I don't want to start a theological debate, either. Not the place to do it. At the same time, many who prefer the NASB do so because they prefer functional equivalence and carefulness in getting the Hebrew/Aramaic & Greek into the target language as accurately as possible, always recognizing that English ≠ Greek ≠ Hebrew ≠ Aramaic, that idioms must be rationally handled. I also like to see English that is as transparent as possible to those who don't know anything about the original languages. For instance, in Rom 7:7-8 the English only reader who has an NASB in front of him would be able to see the ἐπιθυμία/ἐπιθυμέω relationship which is totally obscured in the KJV. Also, look at Acts 18:1-6, especially vv. 4-5. The NASB handles the imperfects masterfully there, which makes what is going on much clearer. The ESV gets one of them, the KJV (and NKJV) treats them all as aorists.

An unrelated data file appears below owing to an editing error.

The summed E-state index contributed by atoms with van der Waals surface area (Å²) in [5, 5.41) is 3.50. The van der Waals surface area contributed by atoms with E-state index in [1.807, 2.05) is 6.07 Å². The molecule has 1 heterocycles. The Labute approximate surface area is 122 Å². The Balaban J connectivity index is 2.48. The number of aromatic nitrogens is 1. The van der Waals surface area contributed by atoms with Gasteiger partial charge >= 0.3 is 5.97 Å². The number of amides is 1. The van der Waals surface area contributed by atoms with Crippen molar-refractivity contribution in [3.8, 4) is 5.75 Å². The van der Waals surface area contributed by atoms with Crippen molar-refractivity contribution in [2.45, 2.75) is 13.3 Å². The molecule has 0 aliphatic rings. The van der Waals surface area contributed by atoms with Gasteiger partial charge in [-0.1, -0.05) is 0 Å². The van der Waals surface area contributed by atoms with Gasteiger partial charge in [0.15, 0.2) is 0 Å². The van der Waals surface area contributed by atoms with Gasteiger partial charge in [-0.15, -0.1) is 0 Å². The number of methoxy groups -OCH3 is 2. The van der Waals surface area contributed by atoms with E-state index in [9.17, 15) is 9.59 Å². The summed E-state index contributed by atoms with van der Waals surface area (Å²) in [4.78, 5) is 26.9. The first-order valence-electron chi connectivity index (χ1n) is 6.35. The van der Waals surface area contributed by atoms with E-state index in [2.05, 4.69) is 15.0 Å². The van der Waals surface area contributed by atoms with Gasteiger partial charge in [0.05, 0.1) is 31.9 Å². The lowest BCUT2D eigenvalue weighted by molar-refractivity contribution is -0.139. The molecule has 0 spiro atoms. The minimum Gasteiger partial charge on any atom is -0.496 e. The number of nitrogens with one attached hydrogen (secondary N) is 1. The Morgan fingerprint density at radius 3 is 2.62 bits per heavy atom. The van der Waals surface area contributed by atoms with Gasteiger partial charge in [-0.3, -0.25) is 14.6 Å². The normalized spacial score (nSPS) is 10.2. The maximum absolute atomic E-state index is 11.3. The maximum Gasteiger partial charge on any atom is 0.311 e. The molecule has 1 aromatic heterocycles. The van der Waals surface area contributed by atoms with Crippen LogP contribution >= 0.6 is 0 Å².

Many say the NASB is" wooden" — I have not found it so, and I'm picky. I think someone said it and a bunch of people have been quoting him. Most versions have some clunkiness somewhere, including the much touted ESV. There is no perfect translation. Or what is perfect for one is an offense to another. That's why I took Greek & Hebrew as an old lady. I love Greek, but at this point have a love-hate relationship with Hebrew.
I just ordered a Schuyler Thinline NAS95 Credo in Imperial Blue. I only have one print Bible in the NAS95, an inexpensive one with very small print (too small for old eyes) and some sort of fake leather cover. I mean to make the Schuyler Bible last for the rest of my life (I turn 67 a week from Sunday).
Edited by Julia Falling, 25 December 2018 - 08:17 PM.